Satan in Poughkeepsie

  • 2015-11-16
  • Believer

Maybe it was during nap time or snack time or shortly after their parents dropped them off each day, but it was certainly during preschool hours that the teachers Mrs. McMartin and Mr. Buckey led the children through trapdoors in the classroom floor and down into the maze of tunnels. There below, the cold walls were covered in images of Satan, with his red face and massive horns (any child would have recognized him). There underground, the children—all of them young, between two and five years old—were touched in private places and made to pose for dirty pictures. And maybe those tunnels made up a vast underground network, because somehow, in daylight, without any witnesses, the teachers managed to take the entire class to a nearby Episcopal church, where the grown-ups donned black robes and masks and stood before the altar and slit the throats of baby rabbits and birds and even a couple of turtles, letting the hot blood run into fancy cups. And they passed the cups to the children and forced them to drink the animals’ blood. And babies were killed (maybe); and corpses were dug up from the ground (maybe); and the teachers took the kids out into the cemetery, among the tombstones, and touched them between their legs. And once Mr. Buckey took a long knife and chopped a pony to death right in front of them, saying that their parents would die that way, too, if any of the children said a word about anything that had happened at preschool that day or any other day or ever. And everybody spoke the name of the Devil over and over again, dancing.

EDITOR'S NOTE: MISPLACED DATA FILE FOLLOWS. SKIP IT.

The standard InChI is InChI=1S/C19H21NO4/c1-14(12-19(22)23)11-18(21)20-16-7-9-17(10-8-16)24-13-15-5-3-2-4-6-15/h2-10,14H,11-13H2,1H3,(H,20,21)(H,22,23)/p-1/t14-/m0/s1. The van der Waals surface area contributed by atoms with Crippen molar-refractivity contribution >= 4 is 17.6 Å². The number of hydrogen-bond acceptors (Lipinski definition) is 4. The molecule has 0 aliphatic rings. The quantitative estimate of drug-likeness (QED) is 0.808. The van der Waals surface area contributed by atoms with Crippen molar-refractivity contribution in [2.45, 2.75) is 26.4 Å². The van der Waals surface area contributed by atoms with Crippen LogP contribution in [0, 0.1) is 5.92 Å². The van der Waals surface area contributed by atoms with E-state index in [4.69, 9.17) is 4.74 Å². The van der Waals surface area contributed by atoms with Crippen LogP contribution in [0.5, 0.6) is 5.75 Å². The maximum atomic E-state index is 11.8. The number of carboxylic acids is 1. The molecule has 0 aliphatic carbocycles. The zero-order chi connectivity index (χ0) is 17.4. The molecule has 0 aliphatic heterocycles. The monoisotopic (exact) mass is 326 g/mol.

These were among the 208 charges of abuse leveled against the seven teachers of the mostly family-run McMartin Preschool in Manhattan Beach, California, in 1984. It began when the mother of one two-year-old boy claimed that her son had been molested by his teacher. The initial accusations were so over-the-top—not only was there baby killing and blood drinking, but clown costumes were involved—that the DA dismissed them as utterly unsubstantiated. (The mother had also accused the boy’s absent father of abuse, and was eventually diagnosed as a paranoid schizophrenic.) But at this point, the Manhattan Beach chief of police took it upon himself to send around a “confidential” letter to parents of two hundred present and former McMartin students, outlining the charges in detail, and advising them to ask their kids if they, too, had been assaulted. When nearly all the children denied mistreatment, the authorities recommended that the parents take them to Children’s Institute International, a Los Angeles center with a new focus on child-abuse prevention, where they were interviewed with puppets and anatomically correct dolls and asked leading questions, with some case workers outlining very specific abuse scenarios for the kids before they were given a chance to answer on their own.